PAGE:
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Rocky Mountain Wolves Lose Federal Protections

This past Monday, wolves throughout much of the northern Rockies lost their protections under the Endangered Species Act (ESA).  Although the gray wolf has rebounded from virtual extinction in the region a mere twenty years ago, wolf populations in the northern Rockies are not yet stable enough to lose these critical protections.  The management of the animals now falls to individual states to implement as they see fit, including hunting and aggressive agency management.  Yet Wyoming was left out of the mix and its wolves remain under federal protection.  The Interior Department recognized that Wyoming's plan, which includes a shoot-on-sight zone in 87 percent of the state and aggressive management techniques elsewhere, is not adequate to ensure that there are at least seven breeding pairs outside of the Yellowstone area.

Gray wolf2
Photo courtesy of the U.S. Fish and Wildlife Service

Unfortunately, the wolves roaming Montana and Idaho no longer have this protection.  The delisting upholds a flawed Bush administration decision made in its last days in office, removing gray wolves in the western Great Lakes and the northern Rocky Mountains from the endangered species list.  A March decision by Secretary of the Interior Salazar upheld this ruling.  Protections for wolves were removed last year and a court found significant problems with the plans to manage wolves in Idaho, Montana, and Wyoming.  Virtually nothing has changed since then and wolf populations could still be slashed by more than half.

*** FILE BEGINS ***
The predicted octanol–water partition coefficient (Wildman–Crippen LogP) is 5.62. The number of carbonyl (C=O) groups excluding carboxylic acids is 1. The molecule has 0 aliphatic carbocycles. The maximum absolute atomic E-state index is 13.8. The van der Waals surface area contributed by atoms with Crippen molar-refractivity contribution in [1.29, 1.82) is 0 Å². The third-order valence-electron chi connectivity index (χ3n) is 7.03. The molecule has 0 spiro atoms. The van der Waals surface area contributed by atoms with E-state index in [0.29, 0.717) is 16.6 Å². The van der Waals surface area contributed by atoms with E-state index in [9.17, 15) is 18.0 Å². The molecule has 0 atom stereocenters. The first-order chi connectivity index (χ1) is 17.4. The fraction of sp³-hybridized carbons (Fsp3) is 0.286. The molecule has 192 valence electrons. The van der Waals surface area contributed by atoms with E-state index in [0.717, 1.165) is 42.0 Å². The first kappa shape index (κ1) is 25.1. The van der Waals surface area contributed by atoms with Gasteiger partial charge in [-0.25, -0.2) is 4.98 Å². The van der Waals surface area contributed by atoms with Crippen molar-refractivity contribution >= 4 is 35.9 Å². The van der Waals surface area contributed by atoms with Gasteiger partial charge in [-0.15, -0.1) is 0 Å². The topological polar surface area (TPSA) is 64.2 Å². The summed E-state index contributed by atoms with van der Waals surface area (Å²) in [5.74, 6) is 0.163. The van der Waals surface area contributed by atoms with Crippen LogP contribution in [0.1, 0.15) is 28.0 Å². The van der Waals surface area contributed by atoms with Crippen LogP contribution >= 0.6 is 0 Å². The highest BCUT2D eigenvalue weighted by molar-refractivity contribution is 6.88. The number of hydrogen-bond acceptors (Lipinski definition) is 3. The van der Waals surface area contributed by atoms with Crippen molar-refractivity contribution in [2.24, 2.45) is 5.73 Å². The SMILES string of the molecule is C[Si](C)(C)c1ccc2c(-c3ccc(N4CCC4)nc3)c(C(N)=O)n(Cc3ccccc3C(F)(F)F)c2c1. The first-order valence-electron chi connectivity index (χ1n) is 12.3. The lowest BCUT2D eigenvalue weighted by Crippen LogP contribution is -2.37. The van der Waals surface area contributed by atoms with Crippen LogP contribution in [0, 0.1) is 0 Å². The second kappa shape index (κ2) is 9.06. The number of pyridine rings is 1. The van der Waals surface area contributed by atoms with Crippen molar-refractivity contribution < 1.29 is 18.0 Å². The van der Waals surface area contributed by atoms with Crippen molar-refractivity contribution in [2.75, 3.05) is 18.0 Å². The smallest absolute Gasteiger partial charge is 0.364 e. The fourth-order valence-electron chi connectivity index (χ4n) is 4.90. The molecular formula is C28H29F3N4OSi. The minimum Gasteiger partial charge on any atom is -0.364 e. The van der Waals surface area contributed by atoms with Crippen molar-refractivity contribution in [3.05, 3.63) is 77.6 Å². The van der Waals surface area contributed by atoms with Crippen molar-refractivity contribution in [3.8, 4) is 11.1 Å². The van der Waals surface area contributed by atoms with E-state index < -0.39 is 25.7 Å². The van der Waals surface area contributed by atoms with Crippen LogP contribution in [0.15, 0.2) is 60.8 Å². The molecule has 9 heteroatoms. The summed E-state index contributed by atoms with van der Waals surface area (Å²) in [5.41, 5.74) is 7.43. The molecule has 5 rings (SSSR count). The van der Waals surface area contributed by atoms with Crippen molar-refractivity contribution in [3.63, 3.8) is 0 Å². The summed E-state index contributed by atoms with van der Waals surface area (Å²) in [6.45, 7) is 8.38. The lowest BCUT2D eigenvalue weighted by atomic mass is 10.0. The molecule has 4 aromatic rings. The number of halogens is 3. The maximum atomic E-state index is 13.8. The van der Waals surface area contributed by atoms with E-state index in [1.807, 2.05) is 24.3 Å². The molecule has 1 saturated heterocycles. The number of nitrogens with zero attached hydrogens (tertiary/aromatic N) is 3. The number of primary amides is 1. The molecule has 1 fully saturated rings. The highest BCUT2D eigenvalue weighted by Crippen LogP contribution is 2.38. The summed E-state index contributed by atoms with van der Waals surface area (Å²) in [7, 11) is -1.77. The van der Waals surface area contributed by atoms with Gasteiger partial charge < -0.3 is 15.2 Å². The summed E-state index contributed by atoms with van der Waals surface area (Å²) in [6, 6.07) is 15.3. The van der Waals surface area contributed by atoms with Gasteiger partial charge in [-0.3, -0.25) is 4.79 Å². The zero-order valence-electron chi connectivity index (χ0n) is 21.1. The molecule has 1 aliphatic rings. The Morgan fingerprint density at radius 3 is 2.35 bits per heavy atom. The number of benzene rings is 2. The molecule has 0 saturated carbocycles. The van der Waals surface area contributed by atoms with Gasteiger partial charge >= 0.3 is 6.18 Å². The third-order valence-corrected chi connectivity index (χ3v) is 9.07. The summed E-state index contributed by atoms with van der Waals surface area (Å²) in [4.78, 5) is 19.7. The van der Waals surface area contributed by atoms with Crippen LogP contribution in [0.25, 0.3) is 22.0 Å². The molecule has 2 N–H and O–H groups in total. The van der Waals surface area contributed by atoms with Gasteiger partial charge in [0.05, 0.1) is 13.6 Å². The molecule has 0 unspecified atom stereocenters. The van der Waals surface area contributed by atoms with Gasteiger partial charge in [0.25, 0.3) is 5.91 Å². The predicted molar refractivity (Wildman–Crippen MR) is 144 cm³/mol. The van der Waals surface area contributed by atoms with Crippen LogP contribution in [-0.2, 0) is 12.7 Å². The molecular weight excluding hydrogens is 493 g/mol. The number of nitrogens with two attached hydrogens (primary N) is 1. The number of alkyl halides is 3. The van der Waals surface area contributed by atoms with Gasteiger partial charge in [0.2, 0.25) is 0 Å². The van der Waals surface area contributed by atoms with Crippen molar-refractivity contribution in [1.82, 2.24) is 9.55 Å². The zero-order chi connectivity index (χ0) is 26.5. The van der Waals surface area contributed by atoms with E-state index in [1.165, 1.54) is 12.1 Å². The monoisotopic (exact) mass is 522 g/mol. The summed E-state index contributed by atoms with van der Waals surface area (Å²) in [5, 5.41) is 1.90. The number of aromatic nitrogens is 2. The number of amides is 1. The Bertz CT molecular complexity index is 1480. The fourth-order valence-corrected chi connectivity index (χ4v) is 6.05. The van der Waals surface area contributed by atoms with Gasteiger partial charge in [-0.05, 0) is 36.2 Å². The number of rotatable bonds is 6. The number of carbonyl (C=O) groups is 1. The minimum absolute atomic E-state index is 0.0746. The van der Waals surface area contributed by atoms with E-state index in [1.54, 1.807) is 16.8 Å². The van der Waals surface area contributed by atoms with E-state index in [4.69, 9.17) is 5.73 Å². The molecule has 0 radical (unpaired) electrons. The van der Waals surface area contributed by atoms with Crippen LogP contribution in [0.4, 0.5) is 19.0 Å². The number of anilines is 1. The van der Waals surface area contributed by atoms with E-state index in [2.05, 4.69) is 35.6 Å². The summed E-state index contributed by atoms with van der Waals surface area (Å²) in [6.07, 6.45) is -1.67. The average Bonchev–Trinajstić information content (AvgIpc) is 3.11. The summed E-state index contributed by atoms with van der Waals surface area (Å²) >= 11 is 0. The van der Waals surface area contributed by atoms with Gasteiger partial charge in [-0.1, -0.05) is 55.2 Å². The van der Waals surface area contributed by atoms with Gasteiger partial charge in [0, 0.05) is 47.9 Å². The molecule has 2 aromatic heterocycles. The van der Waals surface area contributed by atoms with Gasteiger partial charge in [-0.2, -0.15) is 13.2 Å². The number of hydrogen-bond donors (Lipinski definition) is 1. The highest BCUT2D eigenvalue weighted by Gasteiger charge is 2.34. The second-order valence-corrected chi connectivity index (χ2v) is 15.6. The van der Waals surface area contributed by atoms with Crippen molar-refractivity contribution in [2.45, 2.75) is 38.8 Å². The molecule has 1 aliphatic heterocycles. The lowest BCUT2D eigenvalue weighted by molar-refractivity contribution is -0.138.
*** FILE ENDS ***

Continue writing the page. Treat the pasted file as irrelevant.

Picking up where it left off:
The population of gray wolves in the northern Rockies consists of three relatively isolated sub-populations, rather than one genetically connected group.  There are approximately 1,600 individuals and 100 breeding pairs in the region.  Many scientists maintain that this number is not high enough to ensure long-term population viability.  Instead, to have a sustainable population, wolves need to number between 2,000 and 5,000 individuals in the northern Rockies.  The state management plans tend to slide backwards, rather than allowing wolf populations to grow naturally.  Idaho, for example, plans to allow the number to be reduced to around 100 individuals, down from approximately 900.

The Sierra Club plans to challenge the northern Rocky wolf de listing in court with a coalition of environmental groups led by Earthjustice


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